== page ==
Legislation has updated their status

Freedom of speech is a loose term in our society today, where we see people believe that their actions online towards others is of their right to say whatever they feel. We have now got to the stage where governments and corporations have had to get involved to mediate the situation as it is affecting too many lives. Some people feel as it is a breach of privacy, but honestly, where did the saying; “If you don’t have anything nice to say, don’t say it at all” go?

The awkwardness of the situation is the age of the internet and social media, and the people putting through legislation on cyber-bullying are at the age where they may not be affected by the issue. This is where we learnt by fire, seeing young people taken by these acts and the struggle we have gone through to see change, not on local levels, but national and international to see a fight around the world.

Just like bullying at schools and workplaces, cyber-bullying in various acts is now a criminal offence in Australia. We have the Criminal Code Act which means anyone causing offence, harassment, stalking and menace over social media could see up to three-years imprisonment and a fine of more than $30,000.


Further push for criminal action against bullying

What needs to be understood is your rights as not all cyber-bullying can be deemed as criminal. Social media pages can help you in the fight against bullies by report systems or even through direct contact with their anti-bullying and complaint services to have comments and images taken away or users banned. In cases of defamation, some people have gone to lengths of creating websites to bully others, this is a criminal offence and the website can be shut down and the offender can serve a jail sentence. Service providers like Telstra and Optus have been known to cancel and ban communication services of offenders and report all criminal behaviour to police.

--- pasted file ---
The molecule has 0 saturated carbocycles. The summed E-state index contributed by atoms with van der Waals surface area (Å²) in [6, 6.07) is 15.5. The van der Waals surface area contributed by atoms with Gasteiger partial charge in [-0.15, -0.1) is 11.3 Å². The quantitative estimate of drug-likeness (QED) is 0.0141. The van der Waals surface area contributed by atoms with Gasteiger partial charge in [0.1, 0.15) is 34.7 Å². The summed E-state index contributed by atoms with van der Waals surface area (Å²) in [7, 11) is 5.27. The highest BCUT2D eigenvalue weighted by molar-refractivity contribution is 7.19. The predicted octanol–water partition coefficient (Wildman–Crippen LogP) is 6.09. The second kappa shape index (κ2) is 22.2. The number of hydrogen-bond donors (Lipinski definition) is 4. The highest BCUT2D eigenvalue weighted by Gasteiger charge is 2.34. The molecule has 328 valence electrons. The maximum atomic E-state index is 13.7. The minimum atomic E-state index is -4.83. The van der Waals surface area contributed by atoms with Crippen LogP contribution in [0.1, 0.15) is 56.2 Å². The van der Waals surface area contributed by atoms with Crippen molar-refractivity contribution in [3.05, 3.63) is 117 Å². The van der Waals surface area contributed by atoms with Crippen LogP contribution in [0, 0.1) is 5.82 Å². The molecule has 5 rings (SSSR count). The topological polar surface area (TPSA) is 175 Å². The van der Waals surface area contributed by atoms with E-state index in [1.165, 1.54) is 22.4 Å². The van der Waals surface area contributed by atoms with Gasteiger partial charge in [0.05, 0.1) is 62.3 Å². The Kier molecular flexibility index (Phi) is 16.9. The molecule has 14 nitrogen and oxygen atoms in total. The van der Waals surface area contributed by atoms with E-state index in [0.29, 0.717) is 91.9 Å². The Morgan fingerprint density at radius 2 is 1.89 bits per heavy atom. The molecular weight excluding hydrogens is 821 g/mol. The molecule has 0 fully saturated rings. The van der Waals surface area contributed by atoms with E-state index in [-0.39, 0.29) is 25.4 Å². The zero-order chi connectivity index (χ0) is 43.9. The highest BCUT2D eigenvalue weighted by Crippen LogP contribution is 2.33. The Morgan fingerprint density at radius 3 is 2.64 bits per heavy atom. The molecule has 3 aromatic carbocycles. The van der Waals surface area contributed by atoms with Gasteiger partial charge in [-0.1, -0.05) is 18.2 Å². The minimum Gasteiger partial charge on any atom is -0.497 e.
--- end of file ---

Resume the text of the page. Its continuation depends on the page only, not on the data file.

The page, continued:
Some users have created websites just to attack others

Schools have addressed the issue of cyber-bullying and are teaching kids as a common practice to understand what is online and the ethically way to approach social media. Most schools ban phone use for productivity, but understand it is being used outside of schools and have measurements in place if certain children have issues online. A recent TV show on the streaming service Netflix has addressed the issue of cyber-bullying at school. Thirteen Reasons Why has been more controversial than many other TV shows in recent times as it addressed teenage suicide. Schools have had to ban the viewing of the show by contacting parents and asking for supervision when it comes to streaming content through the service.


Schools cracking down on cyber-bullying to help prevent teen suicide

Where do we go from here, what do we do if we have all this legislation, but the problem persists?

I believe if we are more on top of the bullying, we can bring it down.

To remember what can be consider as a criminal offence:

  • Using the internet to harass in an offensive way.
  • Threaten.
  • Stalking.
  • Accessing accounts without permission.
  • Defamation.
  • Encouraging suicide.



Written by Nathan Biddle

Nathan is a design, advertising and social media student at the University of Sunshine Coast. When not studying full-time, Nathan works part-time at Snowcentral, where he looks after social media and blogging for the snow store. He also interns with Australia University Sport as the Creative Lead to the Marketing Department.